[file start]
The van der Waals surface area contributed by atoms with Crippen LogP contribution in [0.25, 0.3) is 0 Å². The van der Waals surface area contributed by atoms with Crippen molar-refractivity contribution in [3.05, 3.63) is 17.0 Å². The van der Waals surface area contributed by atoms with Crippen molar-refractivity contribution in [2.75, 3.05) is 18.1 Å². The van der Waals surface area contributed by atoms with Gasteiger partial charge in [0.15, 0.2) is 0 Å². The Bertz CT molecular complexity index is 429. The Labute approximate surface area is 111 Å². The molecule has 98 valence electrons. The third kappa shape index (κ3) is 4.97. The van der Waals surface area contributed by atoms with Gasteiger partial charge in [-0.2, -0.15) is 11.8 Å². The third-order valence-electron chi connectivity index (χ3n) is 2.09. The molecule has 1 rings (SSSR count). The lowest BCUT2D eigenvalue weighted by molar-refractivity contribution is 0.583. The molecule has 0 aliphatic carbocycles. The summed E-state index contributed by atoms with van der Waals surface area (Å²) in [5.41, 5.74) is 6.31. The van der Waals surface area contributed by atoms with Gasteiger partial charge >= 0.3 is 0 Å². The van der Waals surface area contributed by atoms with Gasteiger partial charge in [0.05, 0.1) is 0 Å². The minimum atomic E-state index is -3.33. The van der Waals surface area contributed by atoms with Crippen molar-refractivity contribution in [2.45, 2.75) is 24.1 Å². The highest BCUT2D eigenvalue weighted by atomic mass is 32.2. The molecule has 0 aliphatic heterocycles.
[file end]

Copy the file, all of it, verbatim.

The van der Waals surface area contributed by atoms with Crippen LogP contribution in [0.25, 0.3) is 0 Å². The van der Waals surface area contributed by atoms with Crippen molar-refractivity contribution in [3.05, 3.63) is 17.0 Å². The van der Waals surface area contributed by atoms with Crippen molar-refractivity contribution in [2.75, 3.05) is 18.1 Å². The van der Waals surface area contributed by atoms with Gasteiger partial charge in [0.15, 0.2) is 0 Å². The Bertz CT molecular complexity index is 429. The Labute approximate surface area is 111 Å². The molecule has 98 valence electrons. The third kappa shape index (κ3) is 4.97. The van der Waals surface area contributed by atoms with Gasteiger partial charge in [-0.2, -0.15) is 11.8 Å². The third-order valence-electron chi connectivity index (χ3n) is 2.09. The molecule has 1 rings (SSSR count). The lowest BCUT2D eigenvalue weighted by molar-refractivity contribution is 0.583. The molecule has 0 aliphatic carbocycles. The summed E-state index contributed by atoms with van der Waals surface area (Å²) in [5.41, 5.74) is 6.31. The van der Waals surface area contributed by atoms with Gasteiger partial charge >= 0.3 is 0 Å². The van der Waals surface area contributed by atoms with Gasteiger partial charge in [0.05, 0.1) is 0 Å². The minimum atomic E-state index is -3.33. The van der Waals surface area contributed by atoms with Crippen molar-refractivity contribution in [2.45, 2.75) is 24.1 Å². The highest BCUT2D eigenvalue weighted by atomic mass is 32.2. The molecule has 0 aliphatic heterocycles.